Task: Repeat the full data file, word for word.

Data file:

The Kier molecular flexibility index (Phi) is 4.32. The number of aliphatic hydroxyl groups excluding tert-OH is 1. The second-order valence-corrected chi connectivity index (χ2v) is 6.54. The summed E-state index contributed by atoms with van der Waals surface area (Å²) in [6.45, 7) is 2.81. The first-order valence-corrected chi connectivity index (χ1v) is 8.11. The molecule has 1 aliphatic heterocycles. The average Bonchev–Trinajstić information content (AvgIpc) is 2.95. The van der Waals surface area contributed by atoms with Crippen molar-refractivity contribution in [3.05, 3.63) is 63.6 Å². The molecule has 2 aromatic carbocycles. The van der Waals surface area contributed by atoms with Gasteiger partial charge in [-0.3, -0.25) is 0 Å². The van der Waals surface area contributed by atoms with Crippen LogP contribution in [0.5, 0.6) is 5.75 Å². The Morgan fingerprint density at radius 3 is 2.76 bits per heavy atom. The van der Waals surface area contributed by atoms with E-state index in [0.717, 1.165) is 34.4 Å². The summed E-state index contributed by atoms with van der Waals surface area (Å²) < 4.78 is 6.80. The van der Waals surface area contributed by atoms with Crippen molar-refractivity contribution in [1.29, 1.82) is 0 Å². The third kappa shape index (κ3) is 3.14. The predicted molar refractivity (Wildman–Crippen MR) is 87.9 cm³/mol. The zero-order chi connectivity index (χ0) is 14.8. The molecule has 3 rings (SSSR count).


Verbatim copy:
The Kier molecular flexibility index (Phi) is 4.32. The number of aliphatic hydroxyl groups excluding tert-OH is 1. The second-order valence-corrected chi connectivity index (χ2v) is 6.54. The summed E-state index contributed by atoms with van der Waals surface area (Å²) in [6.45, 7) is 2.81. The first-order valence-corrected chi connectivity index (χ1v) is 8.11. The molecule has 1 aliphatic heterocycles. The average Bonchev–Trinajstić information content (AvgIpc) is 2.95. The van der Waals surface area contributed by atoms with Crippen molar-refractivity contribution in [3.05, 3.63) is 63.6 Å². The molecule has 2 aromatic carbocycles. The van der Waals surface area contributed by atoms with Gasteiger partial charge in [-0.3, -0.25) is 0 Å². The van der Waals surface area contributed by atoms with Crippen LogP contribution in [0.5, 0.6) is 5.75 Å². The Morgan fingerprint density at radius 3 is 2.76 bits per heavy atom. The van der Waals surface area contributed by atoms with E-state index in [0.717, 1.165) is 34.4 Å². The summed E-state index contributed by atoms with van der Waals surface area (Å²) < 4.78 is 6.80. The van der Waals surface area contributed by atoms with Crippen molar-refractivity contribution in [1.29, 1.82) is 0 Å². The third kappa shape index (κ3) is 3.14. The predicted molar refractivity (Wildman–Crippen MR) is 87.9 cm³/mol. The zero-order chi connectivity index (χ0) is 14.8. The molecule has 3 rings (SSSR count).